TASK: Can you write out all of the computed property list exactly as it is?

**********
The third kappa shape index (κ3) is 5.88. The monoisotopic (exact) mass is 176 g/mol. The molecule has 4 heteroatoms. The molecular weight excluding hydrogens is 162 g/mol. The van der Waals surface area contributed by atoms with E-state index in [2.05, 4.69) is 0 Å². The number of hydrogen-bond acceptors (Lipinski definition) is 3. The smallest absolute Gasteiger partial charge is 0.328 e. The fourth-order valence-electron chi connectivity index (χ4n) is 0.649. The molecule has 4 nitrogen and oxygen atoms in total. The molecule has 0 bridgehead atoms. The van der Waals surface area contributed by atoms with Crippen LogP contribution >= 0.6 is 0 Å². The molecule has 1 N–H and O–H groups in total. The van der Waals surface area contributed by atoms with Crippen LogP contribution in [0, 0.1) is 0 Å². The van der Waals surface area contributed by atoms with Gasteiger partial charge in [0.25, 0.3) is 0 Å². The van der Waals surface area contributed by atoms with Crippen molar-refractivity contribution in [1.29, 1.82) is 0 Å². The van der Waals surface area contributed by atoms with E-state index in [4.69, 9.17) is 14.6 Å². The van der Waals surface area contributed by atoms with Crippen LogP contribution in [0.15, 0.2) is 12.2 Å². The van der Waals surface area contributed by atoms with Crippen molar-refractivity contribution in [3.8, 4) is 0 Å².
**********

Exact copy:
The third kappa shape index (κ3) is 5.88. The monoisotopic (exact) mass is 176 g/mol. The molecule has 4 heteroatoms. The molecular weight excluding hydrogens is 162 g/mol. The van der Waals surface area contributed by atoms with E-state index in [2.05, 4.69) is 0 Å². The number of hydrogen-bond acceptors (Lipinski definition) is 3. The smallest absolute Gasteiger partial charge is 0.328 e. The fourth-order valence-electron chi connectivity index (χ4n) is 0.649. The molecule has 4 nitrogen and oxygen atoms in total. The molecule has 0 bridgehead atoms. The van der Waals surface area contributed by atoms with Crippen LogP contribution >= 0.6 is 0 Å². The molecule has 1 N–H and O–H groups in total. The van der Waals surface area contributed by atoms with Crippen LogP contribution in [0, 0.1) is 0 Å². The van der Waals surface area contributed by atoms with Gasteiger partial charge in [0.25, 0.3) is 0 Å². The van der Waals surface area contributed by atoms with Crippen molar-refractivity contribution in [1.29, 1.82) is 0 Å². The van der Waals surface area contributed by atoms with E-state index in [4.69, 9.17) is 14.6 Å². The van der Waals surface area contributed by atoms with Crippen LogP contribution in [0.15, 0.2) is 12.2 Å². The van der Waals surface area contributed by atoms with Crippen molar-refractivity contribution in [3.8, 4) is 0 Å².